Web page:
After the deletion of duplicate genes, a total of 28,815 genes were collected from CTD and GeneCards databases. Then, 621 potential genes from Cap were combined with 28,815 acute lung injury-related genes by using a Venn tool to identify the potential genes of Cap against acute lung injury. As shown in Figure 1(b), 619 common genes were identified and could represent the potential genes for acute lung injury treatment with Cap. As shown in Figure 2, the PPI network of the potential genes of Cap acting on acute lung injury was constructed by the STRING database.
3.3. Identification of Inflammation-Related Genes
As shown in Figure 3, the top 50 genes were screened as key targets of Cap against acute lung injury. Most of them were inflammation-related genes, such as CXCL8, CXCR4, CXCL1, CXCL2, IL-6, CXCL10, CCL20, CCL19, IL-2, and TNF. The results showed that inflammatory response might be one of the mechanisms for Cap in the treatment of acute lung injury.
3.4. Functional Enrichment Analysis of Key Targets
KEGG and GO enrichment analyses were performed to explore the corresponding pathologic processes of Cap key genes in the treatment of acute lung injury. As shown in Figure 4(a), the top 10 signaling pathways were screened and a bubble map was constructed. In particular, the TNF, IL-6, CXCL1, CXCL2, and CXCL10 were mainly enriched in the inflammation pathways, such as the IL-17 and TNF signaling pathway (Supplementary File Table S2). Therefore, these inflammation-related genes were selected and verified in the next animal experiment.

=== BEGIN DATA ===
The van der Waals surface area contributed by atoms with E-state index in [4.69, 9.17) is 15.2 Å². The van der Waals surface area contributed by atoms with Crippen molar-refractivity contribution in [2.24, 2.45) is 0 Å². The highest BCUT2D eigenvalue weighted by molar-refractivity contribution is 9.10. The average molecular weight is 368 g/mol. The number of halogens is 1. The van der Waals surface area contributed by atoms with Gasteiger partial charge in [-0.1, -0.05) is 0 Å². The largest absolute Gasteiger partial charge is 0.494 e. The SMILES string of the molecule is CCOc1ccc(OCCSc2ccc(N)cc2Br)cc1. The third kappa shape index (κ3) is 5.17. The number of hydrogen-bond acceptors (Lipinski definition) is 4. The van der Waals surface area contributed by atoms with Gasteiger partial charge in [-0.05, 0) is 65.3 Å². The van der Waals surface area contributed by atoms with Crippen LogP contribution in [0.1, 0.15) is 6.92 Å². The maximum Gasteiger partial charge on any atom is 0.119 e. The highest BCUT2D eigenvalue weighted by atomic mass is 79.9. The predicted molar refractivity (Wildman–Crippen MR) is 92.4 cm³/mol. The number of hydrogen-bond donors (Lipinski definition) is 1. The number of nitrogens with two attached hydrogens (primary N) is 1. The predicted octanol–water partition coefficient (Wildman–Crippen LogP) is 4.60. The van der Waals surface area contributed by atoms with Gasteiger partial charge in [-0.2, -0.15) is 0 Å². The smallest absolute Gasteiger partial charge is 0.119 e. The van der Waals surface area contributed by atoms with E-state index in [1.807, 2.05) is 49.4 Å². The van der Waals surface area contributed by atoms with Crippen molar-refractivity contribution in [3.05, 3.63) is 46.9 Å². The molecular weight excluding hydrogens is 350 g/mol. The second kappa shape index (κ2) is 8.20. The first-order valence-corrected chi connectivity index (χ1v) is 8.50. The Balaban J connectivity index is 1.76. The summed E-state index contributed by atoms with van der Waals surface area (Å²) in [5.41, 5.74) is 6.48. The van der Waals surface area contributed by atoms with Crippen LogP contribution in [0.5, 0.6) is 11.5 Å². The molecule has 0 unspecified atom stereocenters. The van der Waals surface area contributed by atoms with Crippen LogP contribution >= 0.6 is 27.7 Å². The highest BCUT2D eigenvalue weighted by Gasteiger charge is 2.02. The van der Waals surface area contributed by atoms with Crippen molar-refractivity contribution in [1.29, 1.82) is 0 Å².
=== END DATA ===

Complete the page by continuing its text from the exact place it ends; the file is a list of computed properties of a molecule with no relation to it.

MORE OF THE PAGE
As shown in Figure 4(b), the top 10 GO biological processes were screened and a bubble map was constructed. The results showed that multiple biological processes were involved in acute lung injury treatment, such as response to lipopolysaccharide, response to molecule of bacterial origin, response to mechanical stimulus, positive regulation of response to external stimulus, and response to bacterium, which were closely related to these inflammation-related genes.
Based on the findings of the network pharmacology, we further carried out in vivo experiment to validate the therapeutic effect of Cap acting on acute lung injury.
3.5. Cap Alleviated LPS-Induced Acute Lung Injury in Neonatal Rats
H&E staining was performed to evaluate the protective effect of Cap. As shown in Figure 5(a), the lung tissue in the control group showed normal pulmonary structures. Conversely, neonatal rats from the model group challenged by LPS exhibited clear and significant histopathology alterations, such as alveolar hemorrhage, inflammatory cell infiltration, and alveolar wall edema. However, these pathological features were alleviated to varying degrees by the treatment with Cap (4 and 8 mg/kg). In particular in the LPS+Cap (8 mg/kg) group, the alveoli were significantly restored in morphology with mild pathological changes. As shown in Figures 5(b)–5(d), the wet/dry weight ratio, total protein of BALF, and MPO activity were significantly increased after LPS administration compared to those in the control group. All those anomalies were reversed to varying degrees by the treatment with Cap (4 and 8 mg/kg), especially in the LPS+Cap group. However, a low dose of Cap (2 mg/kg) does not affect the pulmonary injury in LPS-treated neonatal rats.
3.6. Cap Treatment Reduced Inflammatory Cell Accumulation in Neonatal Rats with Acute Lung Injury